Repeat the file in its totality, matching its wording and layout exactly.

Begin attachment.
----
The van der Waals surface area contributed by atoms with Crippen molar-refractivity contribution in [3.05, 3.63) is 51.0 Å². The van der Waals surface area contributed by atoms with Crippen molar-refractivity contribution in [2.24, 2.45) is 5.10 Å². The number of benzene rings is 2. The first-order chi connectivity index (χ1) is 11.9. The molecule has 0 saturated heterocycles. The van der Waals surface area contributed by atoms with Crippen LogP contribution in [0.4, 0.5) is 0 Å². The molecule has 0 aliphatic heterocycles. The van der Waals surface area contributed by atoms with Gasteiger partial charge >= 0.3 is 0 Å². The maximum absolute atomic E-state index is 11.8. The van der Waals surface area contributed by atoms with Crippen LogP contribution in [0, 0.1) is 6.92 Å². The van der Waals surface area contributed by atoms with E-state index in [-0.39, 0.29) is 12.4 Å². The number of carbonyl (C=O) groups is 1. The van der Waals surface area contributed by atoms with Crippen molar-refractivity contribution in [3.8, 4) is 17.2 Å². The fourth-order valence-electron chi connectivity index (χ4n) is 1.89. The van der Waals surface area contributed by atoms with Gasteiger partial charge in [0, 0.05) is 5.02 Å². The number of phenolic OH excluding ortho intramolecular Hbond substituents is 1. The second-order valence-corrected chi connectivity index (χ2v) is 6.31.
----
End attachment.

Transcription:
The van der Waals surface area contributed by atoms with Crippen molar-refractivity contribution in [3.05, 3.63) is 51.0 Å². The van der Waals surface area contributed by atoms with Crippen molar-refractivity contribution in [2.24, 2.45) is 5.10 Å². The number of benzene rings is 2. The first-order chi connectivity index (χ1) is 11.9. The molecule has 0 saturated heterocycles. The van der Waals surface area contributed by atoms with Crippen LogP contribution in [0.4, 0.5) is 0 Å². The molecule has 0 aliphatic heterocycles. The van der Waals surface area contributed by atoms with Gasteiger partial charge >= 0.3 is 0 Å². The maximum absolute atomic E-state index is 11.8. The van der Waals surface area contributed by atoms with Crippen LogP contribution in [0, 0.1) is 6.92 Å². The van der Waals surface area contributed by atoms with E-state index in [-0.39, 0.29) is 12.4 Å². The number of carbonyl (C=O) groups is 1. The van der Waals surface area contributed by atoms with Crippen molar-refractivity contribution in [3.8, 4) is 17.2 Å². The fourth-order valence-electron chi connectivity index (χ4n) is 1.89. The van der Waals surface area contributed by atoms with Gasteiger partial charge in [0, 0.05) is 5.02 Å². The number of phenolic OH excluding ortho intramolecular Hbond substituents is 1. The second-order valence-corrected chi connectivity index (χ2v) is 6.31.